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Most young Americans don’t qualify for military service

First Sgt. Kenneth Diaz coordinates all recruiting efforts for the Army in Macon and Warner Robins. He orders his subordinates to touch base with 10 people every day.

“I think everyone deserves a chance to serve in the Army or the military in general,” Diaz said.

But of the 10 people Diaz and his soldiers meet, only three are even qualified to join, on average. When recruiting, Diaz is up front about the military’s requirements.

“I don’t want to waste your time,” he said.

According to a report that was commissioned by the Bush Administration and released Thursday, 75 percent of Americans between the ages of 17 to 24 are unable to join the military because they fail to meet enlistment requirements. That would mean that more than three quarters of a million young people in Georgia are ineligible for military service.

Additional data compiled by Mission: Readiness, a nonprofit organization based in Washington, D.C., paints an even more alarming picture, nationally and in the state.

One in four young Americans leaves high school without a diploma. The military normally requires a high school diploma to enlist.

One in 10 young Americans has a criminal conviction. Enlistment applicants with criminal records are disqualified from entering in the military. Twenty-seven percent of young Americans are simply too obese to enlist.

“This has been a concern for us for several years,” said Jim Humphreys, a spokesman for the U.S. Army Recruiting Command in Atlanta. “I think some folks are finally facing up to that.”

The numbers get worse when focused on Georgia.

According to FBI data, one in 13 Georgians are in prison, on parole or on probation — by far the highest of the 50 states.

More than a third, 37 percent, of Georgia children between 10 and 17 are obese — the third-highest obesity rate behind Mississippi and Arkansas — according to 2009 U.S. Department of Education figures.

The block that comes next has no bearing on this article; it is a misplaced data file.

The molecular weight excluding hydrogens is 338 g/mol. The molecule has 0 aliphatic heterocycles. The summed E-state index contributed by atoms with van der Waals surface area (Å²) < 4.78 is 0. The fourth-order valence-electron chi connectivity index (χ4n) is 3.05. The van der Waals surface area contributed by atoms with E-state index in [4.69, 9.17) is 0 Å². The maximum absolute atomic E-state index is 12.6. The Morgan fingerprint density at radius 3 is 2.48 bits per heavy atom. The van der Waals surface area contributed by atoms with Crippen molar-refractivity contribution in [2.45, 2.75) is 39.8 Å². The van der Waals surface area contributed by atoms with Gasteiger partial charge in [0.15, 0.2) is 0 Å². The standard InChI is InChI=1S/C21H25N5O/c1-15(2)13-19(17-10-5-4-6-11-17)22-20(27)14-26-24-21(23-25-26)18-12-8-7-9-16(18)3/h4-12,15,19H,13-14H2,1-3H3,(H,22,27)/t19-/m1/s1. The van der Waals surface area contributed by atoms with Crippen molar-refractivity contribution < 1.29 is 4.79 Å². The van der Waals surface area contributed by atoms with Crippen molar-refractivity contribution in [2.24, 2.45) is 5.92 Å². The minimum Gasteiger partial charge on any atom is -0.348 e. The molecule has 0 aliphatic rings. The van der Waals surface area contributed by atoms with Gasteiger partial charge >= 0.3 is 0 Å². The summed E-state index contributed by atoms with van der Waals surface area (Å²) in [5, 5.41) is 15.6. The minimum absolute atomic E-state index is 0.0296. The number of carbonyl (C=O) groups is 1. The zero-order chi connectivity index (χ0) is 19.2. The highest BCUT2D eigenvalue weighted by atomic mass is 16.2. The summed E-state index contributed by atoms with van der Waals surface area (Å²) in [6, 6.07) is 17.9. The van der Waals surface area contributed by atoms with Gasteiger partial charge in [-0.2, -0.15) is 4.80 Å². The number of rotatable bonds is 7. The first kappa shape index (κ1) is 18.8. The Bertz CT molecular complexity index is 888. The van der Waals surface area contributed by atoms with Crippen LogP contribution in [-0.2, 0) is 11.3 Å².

Thirty-six percent of Georgians do not graduate from high school on time, 10 percentage points more than the national average.

“If they choose to do military, they have to finish high school,” Diaz said.

Secretary of Education Arne Duncan joined retired Gen. Wesley Clark and several other retired military officers Thursday to discuss the data at an event in Washington.

“A quality education is really an issue of national security,” Duncan said. “If we don’t educate our children well, we put our nation at risk.”

Duncan, Clark and the retired officers spoke in favor of the Obama administration’s plans to direct federal funds toward early childhood education. As a part of President Obama’s economic stimulus act, $5 billion was designated to support early childhood education.

“The truth is, we built the United States Armed Forces up, but we’re leaving the country behind,” Clark said. More education dollars, Clark said, will produce “the kind of people we will need to help keep America strong and safe through service in the Armed Forces.”

But the issue goes beyond a lack of funding.

“Many of these issues are bigger than just education,” said Matt Cardoza, a spokesman for the Georgia Department of Education. “There obviously are external factors.”

For the time being, the military does not have to worry about meeting recruiting goals. All four services met their recruiting goals in fiscal year 2009.

“The fact that the economy isn’t producing all the jobs we want doesn’t hurt enlistment recruitment, I can tell you that,” Clark said.

If the job market improves, “the competition will stiffen” for military recruiters, Humphreys warned.

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